When it comes to producing compelling content (an article, blog entry or branded piece), it never hurts to support your topic with an interview or sound bite from a respected voice in the field. Don’t get me wrong: I’m not suggesting you yourself are not respected. You are a solid person. However, in this era of societal ADD and trumped-up sensationalism, the more substantive your piece is, the better off you’ll be when it comes to winning your reader’s time and attention — especially if you want them to engage and share it with friends on Facebook. After all, nobody wants to be relinquished to a one-second fly-by in a news feed… am I right?

One way to up your piece’s cache is to land a person of note: a celebrity, tastemaker, influencer, or even just a superstar in their respective field. In my career, I’ve interviewed hundreds of celebs, pro athletes, authors and experts who’ve gratefully taken the burden off me — the writer — to be interesting alone. Steve Carell, George Lopez, Eva Longoria, Suze Orman, Sugar Ray Leonard, Magic Johnson… They’ve all been on the other end of my interrogation skills. A humble brag perhaps, but mostly just proof that if you put the work in, target smartly, make the right calls (and ask the right people… the right way), you could land a big fish worthy of the impressions, clicks and shares you’re trying to generate with your content.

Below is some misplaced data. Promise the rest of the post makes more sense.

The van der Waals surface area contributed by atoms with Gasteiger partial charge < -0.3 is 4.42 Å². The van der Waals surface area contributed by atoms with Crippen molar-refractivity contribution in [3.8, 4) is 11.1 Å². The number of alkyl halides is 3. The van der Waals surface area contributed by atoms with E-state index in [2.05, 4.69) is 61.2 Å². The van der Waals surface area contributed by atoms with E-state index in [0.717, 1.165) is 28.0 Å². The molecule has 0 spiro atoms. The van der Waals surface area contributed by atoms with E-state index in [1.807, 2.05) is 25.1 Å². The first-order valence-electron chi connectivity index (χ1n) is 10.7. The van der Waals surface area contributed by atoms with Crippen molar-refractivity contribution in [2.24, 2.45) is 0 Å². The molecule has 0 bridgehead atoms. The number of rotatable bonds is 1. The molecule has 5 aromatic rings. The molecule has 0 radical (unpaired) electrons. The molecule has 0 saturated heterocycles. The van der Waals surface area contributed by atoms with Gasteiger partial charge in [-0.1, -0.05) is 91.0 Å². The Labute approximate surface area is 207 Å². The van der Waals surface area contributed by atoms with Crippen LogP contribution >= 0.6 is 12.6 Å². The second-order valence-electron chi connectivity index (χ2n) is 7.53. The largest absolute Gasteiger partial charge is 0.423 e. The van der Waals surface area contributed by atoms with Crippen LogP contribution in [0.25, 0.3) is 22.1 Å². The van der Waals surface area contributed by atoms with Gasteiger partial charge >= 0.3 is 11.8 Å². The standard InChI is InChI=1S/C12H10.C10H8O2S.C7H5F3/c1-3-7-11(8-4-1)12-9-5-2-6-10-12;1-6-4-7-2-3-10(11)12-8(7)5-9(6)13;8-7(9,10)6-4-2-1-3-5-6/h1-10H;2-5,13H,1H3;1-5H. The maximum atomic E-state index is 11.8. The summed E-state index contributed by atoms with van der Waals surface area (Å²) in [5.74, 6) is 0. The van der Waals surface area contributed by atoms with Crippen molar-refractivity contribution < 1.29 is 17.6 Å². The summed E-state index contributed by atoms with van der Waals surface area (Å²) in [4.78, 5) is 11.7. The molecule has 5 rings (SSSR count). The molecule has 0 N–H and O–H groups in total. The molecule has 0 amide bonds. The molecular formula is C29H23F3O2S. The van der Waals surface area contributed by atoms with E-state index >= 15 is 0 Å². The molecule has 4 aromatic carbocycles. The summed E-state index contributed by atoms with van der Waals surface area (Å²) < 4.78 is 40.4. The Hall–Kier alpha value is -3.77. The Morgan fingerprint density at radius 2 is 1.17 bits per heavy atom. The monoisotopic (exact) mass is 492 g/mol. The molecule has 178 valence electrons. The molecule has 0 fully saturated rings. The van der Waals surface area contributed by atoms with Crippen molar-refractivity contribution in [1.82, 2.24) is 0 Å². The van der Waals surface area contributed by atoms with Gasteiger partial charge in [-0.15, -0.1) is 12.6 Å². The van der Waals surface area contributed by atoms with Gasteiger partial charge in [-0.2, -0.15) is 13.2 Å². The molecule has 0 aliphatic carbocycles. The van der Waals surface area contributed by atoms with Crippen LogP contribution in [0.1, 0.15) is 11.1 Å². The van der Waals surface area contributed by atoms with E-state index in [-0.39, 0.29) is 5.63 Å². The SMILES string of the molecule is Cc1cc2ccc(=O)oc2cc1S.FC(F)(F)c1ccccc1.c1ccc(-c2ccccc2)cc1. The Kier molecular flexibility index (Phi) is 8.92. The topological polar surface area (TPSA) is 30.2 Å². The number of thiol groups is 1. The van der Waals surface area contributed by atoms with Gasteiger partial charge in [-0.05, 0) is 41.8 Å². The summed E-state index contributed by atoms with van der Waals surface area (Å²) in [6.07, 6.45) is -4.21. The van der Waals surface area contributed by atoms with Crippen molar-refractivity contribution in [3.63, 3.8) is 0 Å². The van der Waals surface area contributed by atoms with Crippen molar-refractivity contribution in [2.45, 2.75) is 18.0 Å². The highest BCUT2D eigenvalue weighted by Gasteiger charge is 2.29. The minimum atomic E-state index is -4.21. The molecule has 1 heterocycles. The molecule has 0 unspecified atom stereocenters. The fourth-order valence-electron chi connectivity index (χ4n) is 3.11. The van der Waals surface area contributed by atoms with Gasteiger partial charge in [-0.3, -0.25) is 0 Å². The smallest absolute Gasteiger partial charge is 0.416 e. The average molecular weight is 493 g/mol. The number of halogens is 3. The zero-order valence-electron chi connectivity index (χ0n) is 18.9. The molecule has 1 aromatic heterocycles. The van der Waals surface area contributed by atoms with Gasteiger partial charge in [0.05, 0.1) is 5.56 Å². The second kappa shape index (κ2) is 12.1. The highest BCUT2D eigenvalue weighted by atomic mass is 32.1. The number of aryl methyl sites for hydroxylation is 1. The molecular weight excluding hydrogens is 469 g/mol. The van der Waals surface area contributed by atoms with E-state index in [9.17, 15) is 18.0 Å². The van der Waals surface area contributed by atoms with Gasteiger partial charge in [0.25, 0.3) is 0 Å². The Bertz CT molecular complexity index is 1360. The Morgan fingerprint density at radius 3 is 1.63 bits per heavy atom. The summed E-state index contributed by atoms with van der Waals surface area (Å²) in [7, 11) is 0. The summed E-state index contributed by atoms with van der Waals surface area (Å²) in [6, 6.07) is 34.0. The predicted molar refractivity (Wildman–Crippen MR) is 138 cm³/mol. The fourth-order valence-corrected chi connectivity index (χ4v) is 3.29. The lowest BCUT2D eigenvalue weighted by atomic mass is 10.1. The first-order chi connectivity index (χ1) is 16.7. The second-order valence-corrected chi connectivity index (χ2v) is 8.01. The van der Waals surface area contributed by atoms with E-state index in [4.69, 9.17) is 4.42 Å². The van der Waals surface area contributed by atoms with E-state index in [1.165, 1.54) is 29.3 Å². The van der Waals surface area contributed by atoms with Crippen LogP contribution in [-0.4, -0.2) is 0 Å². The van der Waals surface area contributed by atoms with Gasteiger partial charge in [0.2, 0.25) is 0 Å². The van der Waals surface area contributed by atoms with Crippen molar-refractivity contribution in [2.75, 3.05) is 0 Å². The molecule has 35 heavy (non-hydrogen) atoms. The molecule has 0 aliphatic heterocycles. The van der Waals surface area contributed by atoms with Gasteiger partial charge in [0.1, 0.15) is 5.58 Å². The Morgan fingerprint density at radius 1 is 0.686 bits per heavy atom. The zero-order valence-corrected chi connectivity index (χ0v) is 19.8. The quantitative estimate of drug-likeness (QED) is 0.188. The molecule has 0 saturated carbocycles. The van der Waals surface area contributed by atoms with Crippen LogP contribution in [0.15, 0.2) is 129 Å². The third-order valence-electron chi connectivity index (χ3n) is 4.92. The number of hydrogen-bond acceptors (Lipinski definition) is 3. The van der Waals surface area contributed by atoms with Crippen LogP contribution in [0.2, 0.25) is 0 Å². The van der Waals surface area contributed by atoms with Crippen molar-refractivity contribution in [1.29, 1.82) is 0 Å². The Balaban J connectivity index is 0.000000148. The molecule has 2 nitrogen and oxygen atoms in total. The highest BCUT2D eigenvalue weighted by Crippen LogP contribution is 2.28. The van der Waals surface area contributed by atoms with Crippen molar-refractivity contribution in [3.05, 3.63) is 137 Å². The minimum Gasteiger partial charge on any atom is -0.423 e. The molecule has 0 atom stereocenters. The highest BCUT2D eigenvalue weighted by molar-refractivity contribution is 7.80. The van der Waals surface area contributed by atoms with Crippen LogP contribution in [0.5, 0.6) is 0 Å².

Sound good, but not sure where to start? No sweat. If you want to book a big name interview, here are eight things you’ll want to get down pat to do just that.

Pro tips on landing — and following through — on interviews with celebs and experts

Get your elevator pitch down.

1) Get your elevator pitch down.

Whether you’re emailing a publicist or pitching a rep over the phone (yes, actually using a phone to talk can be a good thing), you’re going to want to get your elevator pitch down. I’ve crafted probably a thousand of these pitches over my career and can tell you that a quick-and-dirty 30-second plea concisely explaining who you’re requesting an interview with, what your angle is, and where this content will appear… may be the most important part of this interview-landing equation. Better make it compelling and typo free. That last part – the ‘where’ part – is especially important because I can almost assure you the first question out of a rep’s mouth will be:  Where’s this interview going to live and what are the traffic numbers for that site (or publication)?